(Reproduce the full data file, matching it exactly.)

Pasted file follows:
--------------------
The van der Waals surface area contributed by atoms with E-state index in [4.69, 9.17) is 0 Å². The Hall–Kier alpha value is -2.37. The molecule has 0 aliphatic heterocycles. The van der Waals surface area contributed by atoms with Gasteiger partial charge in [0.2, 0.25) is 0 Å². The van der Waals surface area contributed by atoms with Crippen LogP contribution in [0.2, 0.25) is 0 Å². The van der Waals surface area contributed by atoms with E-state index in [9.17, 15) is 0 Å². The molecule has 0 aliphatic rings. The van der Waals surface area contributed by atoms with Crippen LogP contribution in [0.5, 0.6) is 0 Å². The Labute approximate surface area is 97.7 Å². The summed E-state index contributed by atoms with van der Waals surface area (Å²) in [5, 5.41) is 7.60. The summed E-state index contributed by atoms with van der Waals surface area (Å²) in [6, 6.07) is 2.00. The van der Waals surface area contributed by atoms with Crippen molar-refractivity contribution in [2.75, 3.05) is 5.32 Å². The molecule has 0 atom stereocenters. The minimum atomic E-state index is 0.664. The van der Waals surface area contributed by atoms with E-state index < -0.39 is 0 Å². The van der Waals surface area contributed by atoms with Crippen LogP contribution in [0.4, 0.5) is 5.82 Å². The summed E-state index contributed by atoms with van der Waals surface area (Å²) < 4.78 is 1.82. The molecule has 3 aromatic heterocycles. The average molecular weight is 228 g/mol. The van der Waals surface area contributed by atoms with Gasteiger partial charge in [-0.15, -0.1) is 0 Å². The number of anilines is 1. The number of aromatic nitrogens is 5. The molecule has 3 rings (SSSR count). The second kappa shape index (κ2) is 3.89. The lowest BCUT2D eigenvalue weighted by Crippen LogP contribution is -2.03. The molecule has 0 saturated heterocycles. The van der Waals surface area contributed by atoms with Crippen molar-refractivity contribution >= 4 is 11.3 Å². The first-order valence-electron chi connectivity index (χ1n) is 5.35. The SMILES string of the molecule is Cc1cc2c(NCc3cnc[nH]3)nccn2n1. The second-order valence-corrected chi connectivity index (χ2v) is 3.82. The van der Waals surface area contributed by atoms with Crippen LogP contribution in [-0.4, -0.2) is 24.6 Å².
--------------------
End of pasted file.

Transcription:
The van der Waals surface area contributed by atoms with E-state index in [4.69, 9.17) is 0 Å². The Hall–Kier alpha value is -2.37. The molecule has 0 aliphatic heterocycles. The van der Waals surface area contributed by atoms with Gasteiger partial charge in [0.2, 0.25) is 0 Å². The van der Waals surface area contributed by atoms with Crippen LogP contribution in [0.2, 0.25) is 0 Å². The van der Waals surface area contributed by atoms with E-state index in [9.17, 15) is 0 Å². The molecule has 0 aliphatic rings. The van der Waals surface area contributed by atoms with Crippen LogP contribution in [0.5, 0.6) is 0 Å². The Labute approximate surface area is 97.7 Å². The summed E-state index contributed by atoms with van der Waals surface area (Å²) in [5, 5.41) is 7.60. The summed E-state index contributed by atoms with van der Waals surface area (Å²) in [6, 6.07) is 2.00. The van der Waals surface area contributed by atoms with Crippen molar-refractivity contribution in [2.75, 3.05) is 5.32 Å². The molecule has 0 atom stereocenters. The minimum atomic E-state index is 0.664. The van der Waals surface area contributed by atoms with E-state index < -0.39 is 0 Å². The van der Waals surface area contributed by atoms with Crippen LogP contribution in [0.4, 0.5) is 5.82 Å². The summed E-state index contributed by atoms with van der Waals surface area (Å²) < 4.78 is 1.82. The molecule has 3 aromatic heterocycles. The average molecular weight is 228 g/mol. The van der Waals surface area contributed by atoms with Gasteiger partial charge in [-0.15, -0.1) is 0 Å². The number of anilines is 1. The number of aromatic nitrogens is 5. The molecule has 3 rings (SSSR count). The second kappa shape index (κ2) is 3.89. The lowest BCUT2D eigenvalue weighted by Crippen LogP contribution is -2.03. The molecule has 0 saturated heterocycles. The van der Waals surface area contributed by atoms with Crippen molar-refractivity contribution >= 4 is 11.3 Å². The first-order valence-electron chi connectivity index (χ1n) is 5.35. The SMILES string of the molecule is Cc1cc2c(NCc3cnc[nH]3)nccn2n1. The second-order valence-corrected chi connectivity index (χ2v) is 3.82. The van der Waals surface area contributed by atoms with Crippen LogP contribution in [-0.4, -0.2) is 24.6 Å².